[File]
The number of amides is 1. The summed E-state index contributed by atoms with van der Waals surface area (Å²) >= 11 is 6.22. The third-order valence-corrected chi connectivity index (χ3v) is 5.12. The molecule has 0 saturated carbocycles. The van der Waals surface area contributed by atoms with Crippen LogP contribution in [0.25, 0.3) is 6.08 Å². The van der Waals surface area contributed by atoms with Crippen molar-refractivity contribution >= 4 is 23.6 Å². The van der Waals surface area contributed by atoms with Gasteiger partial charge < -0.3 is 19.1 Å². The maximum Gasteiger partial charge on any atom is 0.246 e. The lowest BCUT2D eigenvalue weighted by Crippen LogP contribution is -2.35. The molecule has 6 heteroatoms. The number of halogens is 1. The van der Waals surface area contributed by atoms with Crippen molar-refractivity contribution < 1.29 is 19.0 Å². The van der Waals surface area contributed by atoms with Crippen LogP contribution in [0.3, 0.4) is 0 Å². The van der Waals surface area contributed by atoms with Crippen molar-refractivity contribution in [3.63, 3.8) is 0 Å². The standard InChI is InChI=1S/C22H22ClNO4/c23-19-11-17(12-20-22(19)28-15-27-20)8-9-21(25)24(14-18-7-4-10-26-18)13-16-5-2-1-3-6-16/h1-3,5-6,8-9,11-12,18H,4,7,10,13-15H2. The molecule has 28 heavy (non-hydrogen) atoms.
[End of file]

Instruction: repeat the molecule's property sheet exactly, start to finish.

The number of amides is 1. The summed E-state index contributed by atoms with van der Waals surface area (Å²) >= 11 is 6.22. The third-order valence-corrected chi connectivity index (χ3v) is 5.12. The molecule has 0 saturated carbocycles. The van der Waals surface area contributed by atoms with Crippen LogP contribution in [0.25, 0.3) is 6.08 Å². The van der Waals surface area contributed by atoms with Crippen molar-refractivity contribution >= 4 is 23.6 Å². The van der Waals surface area contributed by atoms with Gasteiger partial charge < -0.3 is 19.1 Å². The maximum Gasteiger partial charge on any atom is 0.246 e. The lowest BCUT2D eigenvalue weighted by Crippen LogP contribution is -2.35. The molecule has 6 heteroatoms. The number of halogens is 1. The van der Waals surface area contributed by atoms with Crippen molar-refractivity contribution < 1.29 is 19.0 Å². The van der Waals surface area contributed by atoms with Crippen LogP contribution in [0.3, 0.4) is 0 Å². The van der Waals surface area contributed by atoms with Crippen molar-refractivity contribution in [3.63, 3.8) is 0 Å². The standard InChI is InChI=1S/C22H22ClNO4/c23-19-11-17(12-20-22(19)28-15-27-20)8-9-21(25)24(14-18-7-4-10-26-18)13-16-5-2-1-3-6-16/h1-3,5-6,8-9,11-12,18H,4,7,10,13-15H2. The molecule has 28 heavy (non-hydrogen) atoms.